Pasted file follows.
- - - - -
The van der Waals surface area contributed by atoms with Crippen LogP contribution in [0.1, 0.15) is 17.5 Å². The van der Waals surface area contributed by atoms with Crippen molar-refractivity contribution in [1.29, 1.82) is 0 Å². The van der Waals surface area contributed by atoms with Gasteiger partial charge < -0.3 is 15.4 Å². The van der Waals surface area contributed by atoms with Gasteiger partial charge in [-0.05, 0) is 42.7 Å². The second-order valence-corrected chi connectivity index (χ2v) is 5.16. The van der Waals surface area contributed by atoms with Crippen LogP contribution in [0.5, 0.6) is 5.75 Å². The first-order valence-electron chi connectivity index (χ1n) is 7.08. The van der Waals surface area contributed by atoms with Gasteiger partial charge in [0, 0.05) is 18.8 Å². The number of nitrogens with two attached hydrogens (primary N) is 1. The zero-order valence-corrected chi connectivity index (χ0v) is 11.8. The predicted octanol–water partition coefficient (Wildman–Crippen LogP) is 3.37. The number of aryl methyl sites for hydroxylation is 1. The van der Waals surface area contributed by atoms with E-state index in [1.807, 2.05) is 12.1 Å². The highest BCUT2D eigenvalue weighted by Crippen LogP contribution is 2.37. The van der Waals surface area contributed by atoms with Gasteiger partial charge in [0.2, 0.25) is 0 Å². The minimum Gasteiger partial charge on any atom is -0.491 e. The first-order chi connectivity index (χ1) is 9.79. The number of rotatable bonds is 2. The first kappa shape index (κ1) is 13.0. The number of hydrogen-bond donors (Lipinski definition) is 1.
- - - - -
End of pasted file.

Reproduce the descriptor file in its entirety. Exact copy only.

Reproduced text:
The van der Waals surface area contributed by atoms with Crippen LogP contribution in [0.1, 0.15) is 17.5 Å². The van der Waals surface area contributed by atoms with Crippen molar-refractivity contribution in [1.29, 1.82) is 0 Å². The van der Waals surface area contributed by atoms with Gasteiger partial charge < -0.3 is 15.4 Å². The van der Waals surface area contributed by atoms with Gasteiger partial charge in [-0.05, 0) is 42.7 Å². The second-order valence-corrected chi connectivity index (χ2v) is 5.16. The van der Waals surface area contributed by atoms with Crippen LogP contribution in [0.5, 0.6) is 5.75 Å². The first-order valence-electron chi connectivity index (χ1n) is 7.08. The van der Waals surface area contributed by atoms with Gasteiger partial charge in [0, 0.05) is 18.8 Å². The number of nitrogens with two attached hydrogens (primary N) is 1. The zero-order valence-corrected chi connectivity index (χ0v) is 11.8. The predicted octanol–water partition coefficient (Wildman–Crippen LogP) is 3.37. The number of aryl methyl sites for hydroxylation is 1. The van der Waals surface area contributed by atoms with E-state index in [1.807, 2.05) is 12.1 Å². The highest BCUT2D eigenvalue weighted by Crippen LogP contribution is 2.37. The van der Waals surface area contributed by atoms with Gasteiger partial charge in [0.2, 0.25) is 0 Å². The minimum Gasteiger partial charge on any atom is -0.491 e. The first-order chi connectivity index (χ1) is 9.79. The number of rotatable bonds is 2. The first kappa shape index (κ1) is 13.0. The number of hydrogen-bond donors (Lipinski definition) is 1.